Delicious delirium

The screaming patient on a very empty cabrio stroke unit – he stripped himself of all monitoring equipment, infusion. Obviously, his hemiplegia is also much better.

You can judge the importance of the topic from the fact, that this is the second time in a year we take it up. This is by request by one of our blog followers, so I want to use the opportunity to encourage anyone (both readers in particular :-)) to enlist suggestions for future talks.

The problem with delirium is that you should spend more time in recognizing the beginning and preventing it than you should thinking about therapy. Still, that doesn’t help at 2 am when your average 84 yo nursing home resident starts beating up your stroke nurse and you have to react. So we try to cover the basics in a rush as in this overview and then concentrate on hardcore psychopharmacology – how do you apply which substance in what patient?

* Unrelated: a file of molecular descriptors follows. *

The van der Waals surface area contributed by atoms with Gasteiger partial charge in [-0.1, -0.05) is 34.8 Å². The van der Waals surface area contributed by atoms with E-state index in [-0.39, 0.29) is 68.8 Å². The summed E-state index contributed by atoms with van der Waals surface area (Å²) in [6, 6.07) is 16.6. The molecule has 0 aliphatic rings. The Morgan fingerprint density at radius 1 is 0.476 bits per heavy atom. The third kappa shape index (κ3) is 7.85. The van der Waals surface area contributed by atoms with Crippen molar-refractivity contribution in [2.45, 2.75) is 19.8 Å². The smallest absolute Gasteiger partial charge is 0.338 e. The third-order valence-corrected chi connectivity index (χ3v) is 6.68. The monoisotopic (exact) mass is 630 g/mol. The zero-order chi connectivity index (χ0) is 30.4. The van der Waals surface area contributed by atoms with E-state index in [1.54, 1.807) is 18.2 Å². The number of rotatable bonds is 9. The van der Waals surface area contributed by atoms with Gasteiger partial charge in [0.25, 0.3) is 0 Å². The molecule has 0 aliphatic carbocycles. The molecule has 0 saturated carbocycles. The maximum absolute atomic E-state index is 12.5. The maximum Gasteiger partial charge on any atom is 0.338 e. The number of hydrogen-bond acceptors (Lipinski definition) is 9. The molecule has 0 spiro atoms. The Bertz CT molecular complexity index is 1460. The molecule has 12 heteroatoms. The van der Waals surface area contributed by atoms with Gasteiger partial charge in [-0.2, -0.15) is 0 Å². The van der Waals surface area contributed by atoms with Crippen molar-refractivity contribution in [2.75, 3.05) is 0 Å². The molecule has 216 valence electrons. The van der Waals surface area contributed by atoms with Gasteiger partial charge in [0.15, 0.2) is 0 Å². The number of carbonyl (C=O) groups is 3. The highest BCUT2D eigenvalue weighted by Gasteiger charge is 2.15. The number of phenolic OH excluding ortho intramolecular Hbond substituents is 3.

I recommend distinguishing the following categories:

  • Blue alert – emergency self defense: a violent dangerous patient
  • Red alert – preventing major harm – an agitated hyperactive patient who could harm himself (or has already) by falling out of bed or pulling tubes
  • Yellow alert: infectious delirium – a restless patient who screams on your ward the whole night (this tends to turn other patient delirious)
  • Disturbed sleep rhythm with sundowning
  • Quite coherent, but hallucinating
  • Impeding delirium: slightly confused

As for references, there are recent reviews, even free and by a respectable Neurologist, but I can’t really recommend anything except uptodate. And of course the last blog entry on delirium.

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